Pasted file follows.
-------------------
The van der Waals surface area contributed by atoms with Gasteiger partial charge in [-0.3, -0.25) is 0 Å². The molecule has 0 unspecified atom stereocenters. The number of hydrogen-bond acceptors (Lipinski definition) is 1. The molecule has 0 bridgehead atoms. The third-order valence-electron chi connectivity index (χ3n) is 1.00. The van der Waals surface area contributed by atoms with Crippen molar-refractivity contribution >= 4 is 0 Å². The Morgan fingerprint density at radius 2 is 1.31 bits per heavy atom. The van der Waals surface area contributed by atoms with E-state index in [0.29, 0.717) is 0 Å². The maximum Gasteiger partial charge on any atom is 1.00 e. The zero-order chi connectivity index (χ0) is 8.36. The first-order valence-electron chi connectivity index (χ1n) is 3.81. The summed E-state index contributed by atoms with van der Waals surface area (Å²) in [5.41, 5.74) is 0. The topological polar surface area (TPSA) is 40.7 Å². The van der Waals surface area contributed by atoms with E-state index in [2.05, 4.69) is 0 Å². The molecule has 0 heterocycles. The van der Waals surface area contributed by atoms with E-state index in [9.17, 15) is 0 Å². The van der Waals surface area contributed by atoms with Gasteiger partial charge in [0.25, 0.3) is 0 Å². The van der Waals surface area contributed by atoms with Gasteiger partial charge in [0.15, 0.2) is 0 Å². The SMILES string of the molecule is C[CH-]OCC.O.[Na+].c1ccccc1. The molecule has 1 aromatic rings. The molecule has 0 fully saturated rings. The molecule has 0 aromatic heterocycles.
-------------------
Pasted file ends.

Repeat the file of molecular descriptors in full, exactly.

The van der Waals surface area contributed by atoms with Gasteiger partial charge in [-0.3, -0.25) is 0 Å². The molecule has 0 unspecified atom stereocenters. The number of hydrogen-bond acceptors (Lipinski definition) is 1. The molecule has 0 bridgehead atoms. The third-order valence-electron chi connectivity index (χ3n) is 1.00. The van der Waals surface area contributed by atoms with Crippen molar-refractivity contribution >= 4 is 0 Å². The Morgan fingerprint density at radius 2 is 1.31 bits per heavy atom. The van der Waals surface area contributed by atoms with E-state index in [0.29, 0.717) is 0 Å². The maximum Gasteiger partial charge on any atom is 1.00 e. The zero-order chi connectivity index (χ0) is 8.36. The first-order valence-electron chi connectivity index (χ1n) is 3.81. The summed E-state index contributed by atoms with van der Waals surface area (Å²) in [5.41, 5.74) is 0. The topological polar surface area (TPSA) is 40.7 Å². The van der Waals surface area contributed by atoms with E-state index in [2.05, 4.69) is 0 Å². The molecule has 0 heterocycles. The van der Waals surface area contributed by atoms with E-state index in [9.17, 15) is 0 Å². The van der Waals surface area contributed by atoms with Gasteiger partial charge in [0.25, 0.3) is 0 Å². The van der Waals surface area contributed by atoms with Gasteiger partial charge in [0.15, 0.2) is 0 Å². The SMILES string of the molecule is C[CH-]OCC.O.[Na+].c1ccccc1. The molecule has 1 aromatic rings. The molecule has 0 fully saturated rings. The molecule has 0 aromatic heterocycles.